Data-driven software has the ability to shape human behavior: it affects the products we view and purchase, the news articles we read, the social interactions we engage in, and, ultimately, the opinions we form. The correctness and proper function of such data-driven systems relies heavily on the correctness of their data. Unfortunately, data, a piece so central in the operation of many modern systems, is far from perfect. In this talk, I will focus on how errors, omissions, biases, and poor data quality in general can lead to disruptions, loss of revenue, incorrect conclusions, and misguided policy decisions, and what we can do to address these issues. Our work is grounded on an important insight: Existing data repair techniques focus on purging datasets of errors and other problems, but they disregard the fact that many problems are systemic, inherent to the process that produces the data, and thus will keep occurring unless they are corrected at their source. In this talk, I will focus on my lab's work on error diagnostic and bias mitigation frameworks and I will also provide a broader overview of our work on enhancing usability, understandability, and trust in data technologies, highlighting the role of data management in realizing a vision for toolsets that assist the exploration and effective use of information in a varied, diverse, and highly non-integrated data world.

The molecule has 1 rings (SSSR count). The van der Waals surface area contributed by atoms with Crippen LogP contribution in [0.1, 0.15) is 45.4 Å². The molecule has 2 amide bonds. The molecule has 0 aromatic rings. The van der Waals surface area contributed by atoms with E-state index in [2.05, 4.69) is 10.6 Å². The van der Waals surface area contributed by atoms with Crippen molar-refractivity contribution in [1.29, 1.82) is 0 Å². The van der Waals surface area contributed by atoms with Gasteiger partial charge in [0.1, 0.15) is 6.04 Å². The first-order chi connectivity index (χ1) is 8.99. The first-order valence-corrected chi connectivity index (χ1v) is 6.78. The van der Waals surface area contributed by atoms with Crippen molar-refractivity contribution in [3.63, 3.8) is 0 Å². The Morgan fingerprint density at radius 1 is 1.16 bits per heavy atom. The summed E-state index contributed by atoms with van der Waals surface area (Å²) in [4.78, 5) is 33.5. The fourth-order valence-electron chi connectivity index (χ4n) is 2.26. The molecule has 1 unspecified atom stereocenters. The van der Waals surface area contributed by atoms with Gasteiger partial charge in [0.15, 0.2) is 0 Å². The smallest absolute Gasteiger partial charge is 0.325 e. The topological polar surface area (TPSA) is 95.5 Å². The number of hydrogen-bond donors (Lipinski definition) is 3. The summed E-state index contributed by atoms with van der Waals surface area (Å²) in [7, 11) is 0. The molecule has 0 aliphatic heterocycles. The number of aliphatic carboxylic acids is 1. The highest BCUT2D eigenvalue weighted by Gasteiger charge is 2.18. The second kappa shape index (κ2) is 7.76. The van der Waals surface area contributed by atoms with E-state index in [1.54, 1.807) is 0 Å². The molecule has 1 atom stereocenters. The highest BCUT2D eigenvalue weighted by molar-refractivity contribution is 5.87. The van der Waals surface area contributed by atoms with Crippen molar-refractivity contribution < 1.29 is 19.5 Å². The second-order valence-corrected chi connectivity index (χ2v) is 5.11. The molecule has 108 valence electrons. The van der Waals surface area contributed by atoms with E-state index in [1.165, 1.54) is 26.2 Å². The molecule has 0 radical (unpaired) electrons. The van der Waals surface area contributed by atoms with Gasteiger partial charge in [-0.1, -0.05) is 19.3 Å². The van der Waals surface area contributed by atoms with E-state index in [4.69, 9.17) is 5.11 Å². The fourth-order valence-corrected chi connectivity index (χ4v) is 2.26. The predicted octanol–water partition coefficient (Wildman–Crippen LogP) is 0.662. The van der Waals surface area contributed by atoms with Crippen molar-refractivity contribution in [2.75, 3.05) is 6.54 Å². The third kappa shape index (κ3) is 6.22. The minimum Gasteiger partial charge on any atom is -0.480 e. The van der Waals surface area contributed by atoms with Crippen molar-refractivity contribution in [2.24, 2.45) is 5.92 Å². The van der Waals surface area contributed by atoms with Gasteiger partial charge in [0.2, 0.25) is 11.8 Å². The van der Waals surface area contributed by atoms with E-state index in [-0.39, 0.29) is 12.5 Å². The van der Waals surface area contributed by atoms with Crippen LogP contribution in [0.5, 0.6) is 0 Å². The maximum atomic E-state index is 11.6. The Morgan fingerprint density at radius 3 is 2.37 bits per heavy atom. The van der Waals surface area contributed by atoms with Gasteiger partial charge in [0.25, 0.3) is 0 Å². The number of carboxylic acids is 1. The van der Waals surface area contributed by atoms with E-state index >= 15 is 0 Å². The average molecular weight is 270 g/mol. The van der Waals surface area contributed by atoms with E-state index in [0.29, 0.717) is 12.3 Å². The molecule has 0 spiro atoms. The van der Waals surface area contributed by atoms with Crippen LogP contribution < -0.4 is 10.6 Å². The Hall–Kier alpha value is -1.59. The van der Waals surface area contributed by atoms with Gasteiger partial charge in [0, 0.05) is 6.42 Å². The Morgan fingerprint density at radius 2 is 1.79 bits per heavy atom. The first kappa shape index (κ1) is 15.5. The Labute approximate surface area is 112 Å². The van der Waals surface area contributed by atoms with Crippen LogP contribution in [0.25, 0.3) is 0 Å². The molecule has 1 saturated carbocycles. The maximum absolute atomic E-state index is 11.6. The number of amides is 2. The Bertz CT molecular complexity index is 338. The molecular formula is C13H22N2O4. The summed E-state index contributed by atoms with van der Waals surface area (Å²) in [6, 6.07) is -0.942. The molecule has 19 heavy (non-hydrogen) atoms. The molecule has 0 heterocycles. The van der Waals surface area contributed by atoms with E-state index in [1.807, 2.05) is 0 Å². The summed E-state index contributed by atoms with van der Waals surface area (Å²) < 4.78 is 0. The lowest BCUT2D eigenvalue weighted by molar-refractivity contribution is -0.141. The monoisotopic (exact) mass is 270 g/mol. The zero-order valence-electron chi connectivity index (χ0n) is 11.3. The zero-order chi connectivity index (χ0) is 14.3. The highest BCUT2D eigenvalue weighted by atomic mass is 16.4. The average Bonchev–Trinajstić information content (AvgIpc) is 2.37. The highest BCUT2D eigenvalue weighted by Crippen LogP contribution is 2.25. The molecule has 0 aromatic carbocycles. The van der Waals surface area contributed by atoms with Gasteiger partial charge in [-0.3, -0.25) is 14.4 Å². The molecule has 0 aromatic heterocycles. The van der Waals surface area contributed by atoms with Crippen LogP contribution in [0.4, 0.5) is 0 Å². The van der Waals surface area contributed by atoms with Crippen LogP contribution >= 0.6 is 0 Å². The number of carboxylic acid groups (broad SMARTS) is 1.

Alexandra Meliou is an Associate Professor in the College of Information and Computer Sciences, at the University of Massachusetts Amherst. Prior to joining UMass, she was a Postdoctoral Research Associate at the University of Washington. Alexandra received her PhD degree from the Electrical Engineering and Computer Sciences Department at the University of California, Berkeley. She has received recognitions for research, teaching, and service, including a CACM Research Highlight, an ACM SIGMOD Research Highlight Award, an ACM SIGSOFT Distinguished Paper Award, an NSF CAREER Award, a Google Faculty Research Award, multiple Distinguished Reviewer Awards, and a Lilly Fellowship for Teaching Excellence. Her research focuses on data provenance, causality, explanations, data quality, and algorithmic fairness.